Research Highlights

Acceptability of the copper intrauterine device as emergency contraception

This project aimed to explore the knowledge and experiences of clients and clinicians in NSW, regarding the use of the copper intrauterine device (Cu-IUD) as a form of emergency contraception (EC). A cross-sectional convenience study was conducted by Family Planning NSW, which involved over 450 family planning clients and more than 50 NSW-practicing clinicians, who completed an anonymous online survey. Findings from the study suggested that many clients were unaware of the Cu-IUD as an option for EC, however nearly 50% would consider future use of this method. Cost and possible side-effects were identified as potential barriers. Clinicians were more likely to discuss the oral EC than the Cu-IUD, with time pressures reported as the main barrier. There is a need for increased education and promotion strategies for the Cu-IUD as EC in order to increase awareness of choice of options.

Dorney, E., Botfield, JR., Robertson, S., McGeechan, K., & Bateson, D., Acceptability of the copper intrauterine device as a form of emergency contraception in New South Wales, Australia. The European Journal of Contraception and Reproductive Health Care, 25(2), 114-119, Feb 2020

Optimising cervical cancer prevention amongst Aboriginal women in rural and remote New South Wales: A pilot study

Family Planning NSW, with Walgett Aboriginal Medical Service, implemented a pilot study which aimed to address the relatively high cervical cancer incidence and mortality amongst Aboriginal women, through utilising a combined screening approach with same-day treatment (if indicated and requested). A ‘same-day’ approach may benefit women who may otherwise be lost to follow up. An evaluation was undertaken by the University of Newcastle to explore the acceptability of this approach for Aboriginal and non-Aboriginal women and the relevant health workforce. Clients viewed the cervical screening program as acceptable, and the impact on the community appears to have been beneficial given the engagement of women overdue for screening or those that had never before been screened. Community engagement by Aboriginal Health Workers was critical for women’s participation. Several areas for improvement were highlighted, including continuing consultations with stakeholders, staggering the timing and availability of screening, and involving clinicians in community engagement and education.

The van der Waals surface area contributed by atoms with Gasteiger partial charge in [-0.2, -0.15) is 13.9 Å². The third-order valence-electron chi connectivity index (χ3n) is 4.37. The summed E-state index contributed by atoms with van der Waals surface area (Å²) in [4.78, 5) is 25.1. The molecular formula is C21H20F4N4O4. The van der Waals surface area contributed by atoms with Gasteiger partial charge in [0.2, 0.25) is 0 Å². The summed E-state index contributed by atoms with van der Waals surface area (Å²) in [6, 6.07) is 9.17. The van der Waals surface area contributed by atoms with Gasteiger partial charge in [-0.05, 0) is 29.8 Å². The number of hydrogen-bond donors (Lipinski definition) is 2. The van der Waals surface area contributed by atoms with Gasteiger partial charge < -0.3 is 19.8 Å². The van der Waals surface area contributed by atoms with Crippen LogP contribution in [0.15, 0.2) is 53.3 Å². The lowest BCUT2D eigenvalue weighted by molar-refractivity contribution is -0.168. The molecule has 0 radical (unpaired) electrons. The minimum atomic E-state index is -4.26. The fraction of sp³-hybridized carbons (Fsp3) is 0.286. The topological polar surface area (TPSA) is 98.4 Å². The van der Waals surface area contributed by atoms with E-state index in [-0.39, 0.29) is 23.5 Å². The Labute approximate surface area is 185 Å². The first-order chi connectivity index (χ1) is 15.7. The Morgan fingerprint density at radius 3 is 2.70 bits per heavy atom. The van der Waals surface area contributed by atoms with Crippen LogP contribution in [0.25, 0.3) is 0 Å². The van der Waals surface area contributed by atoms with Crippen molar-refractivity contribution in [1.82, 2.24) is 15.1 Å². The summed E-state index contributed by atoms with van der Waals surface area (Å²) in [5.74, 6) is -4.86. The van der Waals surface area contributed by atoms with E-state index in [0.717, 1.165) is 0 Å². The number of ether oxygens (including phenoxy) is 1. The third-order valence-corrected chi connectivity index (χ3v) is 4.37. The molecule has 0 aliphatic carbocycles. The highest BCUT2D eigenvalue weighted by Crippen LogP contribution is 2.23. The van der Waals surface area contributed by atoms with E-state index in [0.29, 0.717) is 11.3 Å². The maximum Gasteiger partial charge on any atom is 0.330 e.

Botfield, J., Estoesta, J., Brassil, A., Duggan, J., Corby, C., Walford, M., Loxton, D., & Townsend, N. (2019). Optimising cervical cancer prevention amongst Aboriginal women in rural and remote New South Wales: A pilot study Ashfield: Family Planning NSW.

Nurse-led implant insertions: Implications for clinical practice in Australia

Nurse-led contraceptive implant procedures are an accepted practice internationally; however this is not common practice in Australia. Family Planning NSW conducted a study to explore the effectiveness of contraceptive implant training on nurse-led insertions and removals, as well as its possible impact on clinical service delivery. Registered Nurses who participated in the Implanon NXT® Insertion and Removal Training Course, as well as their supervising clinicians, took part in the study. After training, all nurses were deemed competent in implant insertions and removals, and nurses felt positively about their increased scope of practice and ability to offer this procedure to patients. Supervising clinicians similarly felt that nurses could play a greater role in the provision of contraceptive implant procedures in Australia, although funding constraints were raised as a current limitation.

Botfield, JR., Wright, SM., Fenwick, SE., Cheng, Y. Training nurses in contraceptive implant procedures: Implications for practice in Australia. Collegian, available online, 7, Aug 2020

Nurse-led intrauterine device insertion training study